Marin bikes

2024 0

Known locally as Mount Tam, Marin County’s Mount Tamalpais, nestled between San Francisco Bay and the Pacific Ocean, is a region of outstanding natural beauty. With over 160km of old fire roads and trails that criss-cross their way around the peak, it is also ideally suited to mountain biking and is considered to be the birthplace of the adrenalin-fuelled sport. During the 1970s early pioneers of the sport, including Gary Fisher and Charlie Kelly, were the first to freewheel down its trails testing out their inventions. Today, only a short ride away from the trails that lead to the summit, is Marin Bikes.

Marin Bikes was founded almost 25 years ago by Robert Buckley who stumbled upon a passion for mountain biking when his doctor suggested he take up cycling following a knee injury. Although the company has grown over the years, and gained a worldwide following for its quality custom-built frames, it still sticks to the convention of naming all of its mountain bikes after mountains, points of interest, towns and beaches in the county such as Sausalito, San Rafael, Kentfield, and Indian Fire Trail. “It’s quite funny that as soon as you cross the Golden Gate Bridge you begin to see the name of our bikes on all the road signs you drive past,” says Jason Faircloth, Marin’s product manager and bike designer.

Marin Bikes

All of Marin’s mountain bikes are named after mountains, points of interest, towns and beaches in Marin county

Faircloth, who is also passionate about mountain biking and has been riding bikes his entire life, came to Marin over five years ago from a bicycle component company. “Working at Marin turns a hobby into an income producing job,” he smiles. In fact, just about all of Marin’s employees are passionate about bikes. “When we have a spare minute of free time we don’t go out and play golf, we go out riding,” says Faircloth. “We are all riders and in our own ways are all pretty good.”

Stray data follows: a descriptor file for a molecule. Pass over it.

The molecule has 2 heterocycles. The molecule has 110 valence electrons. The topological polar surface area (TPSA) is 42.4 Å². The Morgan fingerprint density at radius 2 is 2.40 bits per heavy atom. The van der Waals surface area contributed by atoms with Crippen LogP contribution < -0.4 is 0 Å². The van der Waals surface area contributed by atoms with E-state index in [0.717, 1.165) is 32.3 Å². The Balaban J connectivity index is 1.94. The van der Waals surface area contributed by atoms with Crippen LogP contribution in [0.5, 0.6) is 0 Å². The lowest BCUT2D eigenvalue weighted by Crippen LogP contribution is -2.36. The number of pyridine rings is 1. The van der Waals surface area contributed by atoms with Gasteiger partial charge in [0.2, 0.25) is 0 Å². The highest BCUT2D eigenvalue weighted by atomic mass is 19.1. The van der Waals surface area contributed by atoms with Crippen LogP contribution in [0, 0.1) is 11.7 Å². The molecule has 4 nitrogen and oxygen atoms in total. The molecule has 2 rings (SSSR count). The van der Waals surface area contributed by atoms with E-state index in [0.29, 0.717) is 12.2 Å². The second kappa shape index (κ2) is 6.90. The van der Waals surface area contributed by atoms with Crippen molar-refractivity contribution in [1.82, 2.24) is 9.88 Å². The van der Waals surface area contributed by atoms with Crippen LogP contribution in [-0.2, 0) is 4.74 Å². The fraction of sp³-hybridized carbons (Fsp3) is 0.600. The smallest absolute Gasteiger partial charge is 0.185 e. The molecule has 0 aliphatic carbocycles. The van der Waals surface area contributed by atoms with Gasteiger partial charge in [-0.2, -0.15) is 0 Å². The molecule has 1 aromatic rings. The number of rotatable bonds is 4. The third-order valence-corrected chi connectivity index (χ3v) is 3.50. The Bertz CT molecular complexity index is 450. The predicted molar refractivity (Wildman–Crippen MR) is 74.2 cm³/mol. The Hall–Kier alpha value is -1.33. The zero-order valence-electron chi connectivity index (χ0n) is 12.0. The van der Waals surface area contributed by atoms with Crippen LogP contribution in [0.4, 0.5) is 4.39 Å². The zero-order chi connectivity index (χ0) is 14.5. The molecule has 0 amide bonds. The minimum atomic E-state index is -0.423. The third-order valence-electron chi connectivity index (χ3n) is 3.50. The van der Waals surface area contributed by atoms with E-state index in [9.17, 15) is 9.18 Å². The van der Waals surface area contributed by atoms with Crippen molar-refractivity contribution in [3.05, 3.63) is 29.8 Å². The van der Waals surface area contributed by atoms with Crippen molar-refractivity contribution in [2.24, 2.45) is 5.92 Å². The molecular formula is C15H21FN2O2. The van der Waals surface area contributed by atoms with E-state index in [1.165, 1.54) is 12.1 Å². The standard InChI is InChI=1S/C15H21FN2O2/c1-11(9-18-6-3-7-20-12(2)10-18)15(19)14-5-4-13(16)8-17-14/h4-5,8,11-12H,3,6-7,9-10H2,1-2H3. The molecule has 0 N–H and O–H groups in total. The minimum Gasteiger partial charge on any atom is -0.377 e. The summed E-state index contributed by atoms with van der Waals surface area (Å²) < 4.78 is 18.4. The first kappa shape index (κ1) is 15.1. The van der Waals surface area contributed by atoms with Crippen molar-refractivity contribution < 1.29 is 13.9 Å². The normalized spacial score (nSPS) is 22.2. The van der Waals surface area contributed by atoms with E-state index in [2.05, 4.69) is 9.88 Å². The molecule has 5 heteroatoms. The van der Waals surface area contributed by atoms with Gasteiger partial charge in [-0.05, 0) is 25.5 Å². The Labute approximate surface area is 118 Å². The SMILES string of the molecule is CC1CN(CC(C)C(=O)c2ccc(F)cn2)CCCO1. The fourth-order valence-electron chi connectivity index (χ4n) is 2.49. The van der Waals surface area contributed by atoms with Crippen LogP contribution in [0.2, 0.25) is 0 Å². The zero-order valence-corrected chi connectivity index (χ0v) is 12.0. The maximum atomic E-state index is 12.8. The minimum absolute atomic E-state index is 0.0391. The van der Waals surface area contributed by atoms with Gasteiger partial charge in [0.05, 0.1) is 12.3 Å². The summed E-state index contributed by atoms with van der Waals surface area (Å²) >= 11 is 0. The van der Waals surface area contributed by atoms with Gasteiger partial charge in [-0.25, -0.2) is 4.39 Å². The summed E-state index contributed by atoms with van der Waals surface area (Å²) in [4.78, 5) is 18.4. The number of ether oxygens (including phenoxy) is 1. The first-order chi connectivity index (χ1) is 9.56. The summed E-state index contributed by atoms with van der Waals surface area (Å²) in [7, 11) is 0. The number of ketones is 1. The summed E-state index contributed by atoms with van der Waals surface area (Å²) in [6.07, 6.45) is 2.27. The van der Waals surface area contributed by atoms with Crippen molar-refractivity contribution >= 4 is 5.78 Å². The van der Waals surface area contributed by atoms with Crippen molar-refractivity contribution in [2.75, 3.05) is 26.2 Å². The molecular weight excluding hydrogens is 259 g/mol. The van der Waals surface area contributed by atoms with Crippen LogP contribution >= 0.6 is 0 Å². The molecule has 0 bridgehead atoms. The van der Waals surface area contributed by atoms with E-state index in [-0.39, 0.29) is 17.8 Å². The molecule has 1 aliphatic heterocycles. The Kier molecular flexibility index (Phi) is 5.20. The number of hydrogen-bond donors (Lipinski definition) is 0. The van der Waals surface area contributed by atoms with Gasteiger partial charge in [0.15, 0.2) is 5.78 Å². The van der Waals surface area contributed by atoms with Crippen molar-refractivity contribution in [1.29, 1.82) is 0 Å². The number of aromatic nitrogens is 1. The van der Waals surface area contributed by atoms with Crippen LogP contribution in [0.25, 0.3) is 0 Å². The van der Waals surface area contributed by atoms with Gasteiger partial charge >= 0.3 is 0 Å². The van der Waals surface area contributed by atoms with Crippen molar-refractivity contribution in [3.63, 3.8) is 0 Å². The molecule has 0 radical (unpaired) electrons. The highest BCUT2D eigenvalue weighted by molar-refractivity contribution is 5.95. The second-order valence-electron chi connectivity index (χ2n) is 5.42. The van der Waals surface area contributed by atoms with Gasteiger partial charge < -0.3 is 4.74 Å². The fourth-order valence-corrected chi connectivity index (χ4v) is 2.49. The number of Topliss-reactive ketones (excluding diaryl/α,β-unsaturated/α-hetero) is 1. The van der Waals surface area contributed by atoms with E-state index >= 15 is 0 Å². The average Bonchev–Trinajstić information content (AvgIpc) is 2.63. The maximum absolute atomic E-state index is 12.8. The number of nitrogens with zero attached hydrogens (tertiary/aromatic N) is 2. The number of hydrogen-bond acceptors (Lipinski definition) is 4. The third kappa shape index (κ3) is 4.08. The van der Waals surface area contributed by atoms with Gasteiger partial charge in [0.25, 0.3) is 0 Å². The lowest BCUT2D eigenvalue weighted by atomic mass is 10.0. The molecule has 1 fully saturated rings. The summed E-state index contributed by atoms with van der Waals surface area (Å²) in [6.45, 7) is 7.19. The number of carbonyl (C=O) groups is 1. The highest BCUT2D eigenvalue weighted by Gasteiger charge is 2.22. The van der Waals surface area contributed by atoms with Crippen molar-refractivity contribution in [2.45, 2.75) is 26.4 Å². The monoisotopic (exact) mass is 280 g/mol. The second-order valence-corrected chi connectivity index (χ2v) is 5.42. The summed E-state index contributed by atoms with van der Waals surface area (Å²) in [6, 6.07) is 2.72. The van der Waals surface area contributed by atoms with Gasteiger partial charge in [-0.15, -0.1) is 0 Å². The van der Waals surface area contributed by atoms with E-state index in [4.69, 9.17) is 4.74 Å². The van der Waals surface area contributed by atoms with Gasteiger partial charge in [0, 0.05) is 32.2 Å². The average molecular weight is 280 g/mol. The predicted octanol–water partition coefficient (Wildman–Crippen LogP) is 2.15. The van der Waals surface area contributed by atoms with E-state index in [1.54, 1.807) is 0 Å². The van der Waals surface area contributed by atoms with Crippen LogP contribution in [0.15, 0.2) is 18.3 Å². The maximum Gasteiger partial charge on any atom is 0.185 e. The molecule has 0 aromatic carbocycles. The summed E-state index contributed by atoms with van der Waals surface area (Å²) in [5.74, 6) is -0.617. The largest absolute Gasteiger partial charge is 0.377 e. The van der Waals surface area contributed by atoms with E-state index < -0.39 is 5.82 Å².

When a new bike arrives at the office from the manufacturer, everything stops. “We are crawling over each other to be the first to test it out,” says Faircloth. Indeed, when a brand new prototype was recently unveiled internally, as soon as the champagne was popped it was immediately wheeled out into the parking lot to be tested out by the employees. But this is not just to satisfy their passion for the sport. “We will try things out ourselves to make sure that they meet the design criteria,” adds Faircloth.

Driving development

With over 80 bikes in its range there is a huge cross section of designs and, with many new products introduced each year, innovation is essential in order to remain competitive. In recent times technology has become an even more critical tool in driving the company forward and three years ago Marin integrated 3D into its design and development processes.
“Although we had used AutoCAD for years to achieve superior design performance, we saw Inventor as the natural progression to stay ahead of the technology curve and keep making improvements to our bikes,” says Faircloth.

Marin Bikes

Jason Faircloth, product manager and bike designer, Marin

“Inventor allows us to produce cutting edge products by enabling us to get a lot more done in a lot less time. We design the basic platform of all of our bikes in Inventor and it allows us to really visualise what the bike will look like,” he adds.

Faircloth admits that Inventor has completely changed the way he and his team design and develop bicycle frames as they are now solely designed in 3D. “We use Autodesk Inventor to design all the key elements of the bike – from the tube shapes to the frame technologies – in 3D,” he explains. By building a complete bike virtually on the computer they are able to check for interferences and overlaps. They can spin the 3D model around to test how it will react to stress on certain parts of the frame. “Inventor has allowed us to do things that simply weren’t possible before, whether it is complicated 3D shapes or complicated suspension designs where we have components interacting with each other, we have to make sure that clearances are maintained and tolerances are kept in check,” says Faircloth. As a result, a great deal of the engineering and strength testing can actually be done inside the computer now, which ultimately cuts down on the need to build physical prototypes.

The beauty of Autodesk Inventor is that it gives you expanded capabilities while still accommodating 2D

Form follows function